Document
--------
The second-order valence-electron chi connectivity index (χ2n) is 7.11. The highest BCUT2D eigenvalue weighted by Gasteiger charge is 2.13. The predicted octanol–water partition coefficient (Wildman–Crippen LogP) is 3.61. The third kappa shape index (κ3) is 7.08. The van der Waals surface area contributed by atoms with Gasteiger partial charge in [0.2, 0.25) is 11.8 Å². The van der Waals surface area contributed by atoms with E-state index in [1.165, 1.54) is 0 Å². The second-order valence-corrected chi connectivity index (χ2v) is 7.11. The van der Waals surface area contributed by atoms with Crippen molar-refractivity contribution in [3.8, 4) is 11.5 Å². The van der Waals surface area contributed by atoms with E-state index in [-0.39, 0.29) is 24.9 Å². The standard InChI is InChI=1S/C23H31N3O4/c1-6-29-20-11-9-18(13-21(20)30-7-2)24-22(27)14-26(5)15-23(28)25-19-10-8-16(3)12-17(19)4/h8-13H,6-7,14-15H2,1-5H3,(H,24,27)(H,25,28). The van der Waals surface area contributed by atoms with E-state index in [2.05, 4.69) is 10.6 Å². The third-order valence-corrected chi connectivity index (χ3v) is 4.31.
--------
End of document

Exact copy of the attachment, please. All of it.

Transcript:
The second-order valence-electron chi connectivity index (χ2n) is 7.11. The highest BCUT2D eigenvalue weighted by Gasteiger charge is 2.13. The predicted octanol–water partition coefficient (Wildman–Crippen LogP) is 3.61. The third kappa shape index (κ3) is 7.08. The van der Waals surface area contributed by atoms with Gasteiger partial charge in [0.2, 0.25) is 11.8 Å². The van der Waals surface area contributed by atoms with E-state index in [1.165, 1.54) is 0 Å². The second-order valence-corrected chi connectivity index (χ2v) is 7.11. The van der Waals surface area contributed by atoms with Crippen molar-refractivity contribution in [3.8, 4) is 11.5 Å². The van der Waals surface area contributed by atoms with E-state index in [-0.39, 0.29) is 24.9 Å². The standard InChI is InChI=1S/C23H31N3O4/c1-6-29-20-11-9-18(13-21(20)30-7-2)24-22(27)14-26(5)15-23(28)25-19-10-8-16(3)12-17(19)4/h8-13H,6-7,14-15H2,1-5H3,(H,24,27)(H,25,28). The van der Waals surface area contributed by atoms with E-state index in [2.05, 4.69) is 10.6 Å². The third-order valence-corrected chi connectivity index (χ3v) is 4.31.